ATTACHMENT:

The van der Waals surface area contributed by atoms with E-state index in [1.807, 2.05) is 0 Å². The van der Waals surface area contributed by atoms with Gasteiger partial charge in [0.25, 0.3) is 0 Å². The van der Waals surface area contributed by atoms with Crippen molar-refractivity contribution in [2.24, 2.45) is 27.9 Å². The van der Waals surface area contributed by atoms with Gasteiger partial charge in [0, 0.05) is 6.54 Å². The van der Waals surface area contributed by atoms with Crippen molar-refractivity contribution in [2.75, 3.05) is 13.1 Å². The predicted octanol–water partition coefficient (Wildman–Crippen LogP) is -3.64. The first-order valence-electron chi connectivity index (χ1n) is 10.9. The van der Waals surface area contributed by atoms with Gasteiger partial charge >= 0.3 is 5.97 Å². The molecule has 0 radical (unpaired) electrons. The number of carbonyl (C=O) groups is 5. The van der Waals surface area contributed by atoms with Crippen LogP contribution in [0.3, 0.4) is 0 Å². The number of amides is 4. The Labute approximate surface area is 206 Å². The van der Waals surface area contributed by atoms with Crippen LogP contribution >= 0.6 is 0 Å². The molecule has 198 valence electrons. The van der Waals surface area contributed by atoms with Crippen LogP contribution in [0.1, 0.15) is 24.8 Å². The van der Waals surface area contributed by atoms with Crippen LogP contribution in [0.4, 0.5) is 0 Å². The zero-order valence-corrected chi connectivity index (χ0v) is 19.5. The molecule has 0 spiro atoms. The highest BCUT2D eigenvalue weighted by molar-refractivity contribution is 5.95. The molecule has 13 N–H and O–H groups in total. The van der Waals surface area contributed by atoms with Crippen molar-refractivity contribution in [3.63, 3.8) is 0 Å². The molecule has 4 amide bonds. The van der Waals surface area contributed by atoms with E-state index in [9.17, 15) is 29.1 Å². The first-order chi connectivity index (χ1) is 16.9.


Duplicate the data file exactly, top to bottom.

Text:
The van der Waals surface area contributed by atoms with E-state index in [1.807, 2.05) is 0 Å². The van der Waals surface area contributed by atoms with Gasteiger partial charge in [0.25, 0.3) is 0 Å². The van der Waals surface area contributed by atoms with Crippen molar-refractivity contribution in [2.24, 2.45) is 27.9 Å². The van der Waals surface area contributed by atoms with Gasteiger partial charge in [0, 0.05) is 6.54 Å². The van der Waals surface area contributed by atoms with Crippen molar-refractivity contribution in [2.75, 3.05) is 13.1 Å². The predicted octanol–water partition coefficient (Wildman–Crippen LogP) is -3.64. The first-order valence-electron chi connectivity index (χ1n) is 10.9. The van der Waals surface area contributed by atoms with Gasteiger partial charge >= 0.3 is 5.97 Å². The molecule has 0 radical (unpaired) electrons. The number of carbonyl (C=O) groups is 5. The van der Waals surface area contributed by atoms with Crippen LogP contribution in [0.3, 0.4) is 0 Å². The number of amides is 4. The Labute approximate surface area is 206 Å². The van der Waals surface area contributed by atoms with Crippen LogP contribution >= 0.6 is 0 Å². The molecule has 198 valence electrons. The van der Waals surface area contributed by atoms with Crippen LogP contribution in [0.1, 0.15) is 24.8 Å². The van der Waals surface area contributed by atoms with Crippen LogP contribution in [0.4, 0.5) is 0 Å². The zero-order valence-corrected chi connectivity index (χ0v) is 19.5. The molecule has 0 spiro atoms. The highest BCUT2D eigenvalue weighted by molar-refractivity contribution is 5.95. The molecule has 13 N–H and O–H groups in total. The van der Waals surface area contributed by atoms with Crippen molar-refractivity contribution in [3.63, 3.8) is 0 Å². The molecule has 4 amide bonds. The van der Waals surface area contributed by atoms with E-state index in [9.17, 15) is 29.1 Å². The first-order chi connectivity index (χ1) is 16.9.